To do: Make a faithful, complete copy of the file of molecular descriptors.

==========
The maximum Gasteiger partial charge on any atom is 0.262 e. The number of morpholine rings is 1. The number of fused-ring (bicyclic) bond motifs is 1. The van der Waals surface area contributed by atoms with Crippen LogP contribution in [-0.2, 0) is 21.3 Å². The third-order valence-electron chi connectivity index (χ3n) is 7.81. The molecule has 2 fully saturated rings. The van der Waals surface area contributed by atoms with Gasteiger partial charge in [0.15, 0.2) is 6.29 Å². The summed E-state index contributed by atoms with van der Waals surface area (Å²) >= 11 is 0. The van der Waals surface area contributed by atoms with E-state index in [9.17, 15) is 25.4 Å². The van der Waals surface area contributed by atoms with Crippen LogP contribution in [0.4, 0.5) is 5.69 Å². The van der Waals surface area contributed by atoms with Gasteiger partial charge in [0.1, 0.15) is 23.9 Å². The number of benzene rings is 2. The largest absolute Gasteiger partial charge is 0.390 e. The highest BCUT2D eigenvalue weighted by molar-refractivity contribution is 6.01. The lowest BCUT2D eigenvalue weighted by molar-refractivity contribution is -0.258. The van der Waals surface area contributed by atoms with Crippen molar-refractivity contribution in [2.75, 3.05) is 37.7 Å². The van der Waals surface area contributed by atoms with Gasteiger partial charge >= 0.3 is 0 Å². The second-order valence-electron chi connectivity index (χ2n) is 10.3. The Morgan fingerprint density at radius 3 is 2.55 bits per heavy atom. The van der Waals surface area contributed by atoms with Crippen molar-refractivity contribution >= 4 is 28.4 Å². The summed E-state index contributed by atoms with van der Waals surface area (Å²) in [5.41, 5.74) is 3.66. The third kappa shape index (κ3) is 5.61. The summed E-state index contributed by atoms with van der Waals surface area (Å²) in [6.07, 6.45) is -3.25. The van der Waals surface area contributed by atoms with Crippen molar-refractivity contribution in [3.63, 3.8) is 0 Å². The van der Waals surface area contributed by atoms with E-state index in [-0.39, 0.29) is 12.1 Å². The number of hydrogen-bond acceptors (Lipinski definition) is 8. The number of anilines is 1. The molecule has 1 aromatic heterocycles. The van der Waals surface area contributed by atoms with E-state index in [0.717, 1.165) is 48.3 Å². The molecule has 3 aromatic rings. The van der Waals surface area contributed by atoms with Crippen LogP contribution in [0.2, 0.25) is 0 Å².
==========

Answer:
The maximum Gasteiger partial charge on any atom is 0.262 e. The number of morpholine rings is 1. The number of fused-ring (bicyclic) bond motifs is 1. The van der Waals surface area contributed by atoms with Crippen LogP contribution in [-0.2, 0) is 21.3 Å². The third-order valence-electron chi connectivity index (χ3n) is 7.81. The molecule has 2 fully saturated rings. The van der Waals surface area contributed by atoms with Gasteiger partial charge in [0.15, 0.2) is 6.29 Å². The summed E-state index contributed by atoms with van der Waals surface area (Å²) >= 11 is 0. The van der Waals surface area contributed by atoms with E-state index in [9.17, 15) is 25.4 Å². The van der Waals surface area contributed by atoms with Crippen LogP contribution in [0.4, 0.5) is 5.69 Å². The van der Waals surface area contributed by atoms with Gasteiger partial charge in [0.1, 0.15) is 23.9 Å². The number of benzene rings is 2. The largest absolute Gasteiger partial charge is 0.390 e. The highest BCUT2D eigenvalue weighted by molar-refractivity contribution is 6.01. The lowest BCUT2D eigenvalue weighted by molar-refractivity contribution is -0.258. The van der Waals surface area contributed by atoms with Crippen molar-refractivity contribution in [2.75, 3.05) is 37.7 Å². The van der Waals surface area contributed by atoms with Gasteiger partial charge >= 0.3 is 0 Å². The second-order valence-electron chi connectivity index (χ2n) is 10.3. The Morgan fingerprint density at radius 3 is 2.55 bits per heavy atom. The van der Waals surface area contributed by atoms with Crippen molar-refractivity contribution >= 4 is 28.4 Å². The summed E-state index contributed by atoms with van der Waals surface area (Å²) in [5.41, 5.74) is 3.66. The third kappa shape index (κ3) is 5.61. The summed E-state index contributed by atoms with van der Waals surface area (Å²) in [6.07, 6.45) is -3.25. The van der Waals surface area contributed by atoms with Crippen molar-refractivity contribution in [3.63, 3.8) is 0 Å². The van der Waals surface area contributed by atoms with E-state index in [-0.39, 0.29) is 12.1 Å². The number of hydrogen-bond acceptors (Lipinski definition) is 8. The number of anilines is 1. The molecule has 1 aromatic heterocycles. The van der Waals surface area contributed by atoms with E-state index in [0.717, 1.165) is 48.3 Å². The molecule has 3 aromatic rings. The van der Waals surface area contributed by atoms with Crippen LogP contribution in [0.2, 0.25) is 0 Å².